Senior Andrea Davis’ basketball dreams were temporarily sidelined her freshman year at Junction City High School when she learned she would need to have back surgery to correct scoliosis.
It was a heartbreaking and frightening experience.
Davis learned she would need the operation after a physical.
“I was kind of lopsided a little bit and I didn’t think anything of it,” Davis said.
The doctor ordered an x-ray. Davis and her parents were referred to Children’s Mercy of Kansas City where doctors determined she needed surgery to correct the curve of her spine.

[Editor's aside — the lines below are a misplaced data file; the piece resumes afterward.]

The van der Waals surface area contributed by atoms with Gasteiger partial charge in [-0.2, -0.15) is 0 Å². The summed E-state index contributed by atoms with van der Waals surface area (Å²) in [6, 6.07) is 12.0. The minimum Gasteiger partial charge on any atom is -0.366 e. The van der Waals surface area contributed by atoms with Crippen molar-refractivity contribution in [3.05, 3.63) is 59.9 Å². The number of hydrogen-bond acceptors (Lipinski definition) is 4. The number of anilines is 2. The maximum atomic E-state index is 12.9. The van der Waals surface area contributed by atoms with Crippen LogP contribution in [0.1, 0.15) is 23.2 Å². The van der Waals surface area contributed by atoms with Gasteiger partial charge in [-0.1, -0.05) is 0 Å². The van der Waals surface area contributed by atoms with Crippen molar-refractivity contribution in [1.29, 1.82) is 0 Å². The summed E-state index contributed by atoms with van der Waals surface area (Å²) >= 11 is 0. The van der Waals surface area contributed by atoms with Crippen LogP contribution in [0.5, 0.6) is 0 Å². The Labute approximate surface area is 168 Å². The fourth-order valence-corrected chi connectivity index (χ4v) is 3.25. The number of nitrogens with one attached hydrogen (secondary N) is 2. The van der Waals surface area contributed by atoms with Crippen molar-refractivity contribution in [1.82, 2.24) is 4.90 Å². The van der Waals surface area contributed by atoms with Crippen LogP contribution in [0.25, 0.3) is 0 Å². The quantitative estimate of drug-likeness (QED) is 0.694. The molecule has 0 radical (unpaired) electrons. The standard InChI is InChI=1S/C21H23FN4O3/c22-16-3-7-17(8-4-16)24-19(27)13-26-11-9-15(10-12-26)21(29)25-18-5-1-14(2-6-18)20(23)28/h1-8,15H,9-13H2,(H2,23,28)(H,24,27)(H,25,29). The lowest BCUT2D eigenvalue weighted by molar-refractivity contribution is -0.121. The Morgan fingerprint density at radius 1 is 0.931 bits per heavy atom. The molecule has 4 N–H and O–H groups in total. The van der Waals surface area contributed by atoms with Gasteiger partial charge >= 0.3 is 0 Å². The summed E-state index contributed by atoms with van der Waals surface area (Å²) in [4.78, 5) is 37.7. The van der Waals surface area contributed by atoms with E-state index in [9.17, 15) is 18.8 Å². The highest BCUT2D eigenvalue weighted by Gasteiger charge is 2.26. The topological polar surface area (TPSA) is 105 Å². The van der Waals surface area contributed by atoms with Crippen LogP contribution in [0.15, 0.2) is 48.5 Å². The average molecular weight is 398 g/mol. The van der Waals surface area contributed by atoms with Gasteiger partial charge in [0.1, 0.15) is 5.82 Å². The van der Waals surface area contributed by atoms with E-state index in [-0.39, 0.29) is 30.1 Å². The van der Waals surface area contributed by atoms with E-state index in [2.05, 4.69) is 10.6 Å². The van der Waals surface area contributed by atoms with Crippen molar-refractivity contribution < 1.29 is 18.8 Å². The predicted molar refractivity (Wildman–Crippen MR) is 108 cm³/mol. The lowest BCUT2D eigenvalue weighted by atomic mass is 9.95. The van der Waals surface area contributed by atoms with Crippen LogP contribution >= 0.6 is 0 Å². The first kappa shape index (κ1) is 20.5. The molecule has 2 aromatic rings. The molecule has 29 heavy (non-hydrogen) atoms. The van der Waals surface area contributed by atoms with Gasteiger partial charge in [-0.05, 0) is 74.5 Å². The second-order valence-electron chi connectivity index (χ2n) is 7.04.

“I was nervous because I had never really had a surgery before,” Davis said. “I was kind of scared. It was like a lot of emotions hit me at once, because I wanted to play. That was the only thing that I was thinking about was basketball. I wasn’t thinking about the school I was missing — I didn’t care about that part. I just wanted to play. And after he told me that I was going to need surgery and he walked out, I started crying. Because it’s like — basketball is like — it’s everything to me and him telling me that I wouldn’t be able to play broke my heart.”
The operation kept her off the court for the entirety of what should have been her first high school season.
“I was supposed to play my freshman year,” Davis said. “But then they told me that I couldn’t because of my surgery — it didn’t line up with the season — and I was going to be out my freshman year and I was pretty upset because I wanted to play.”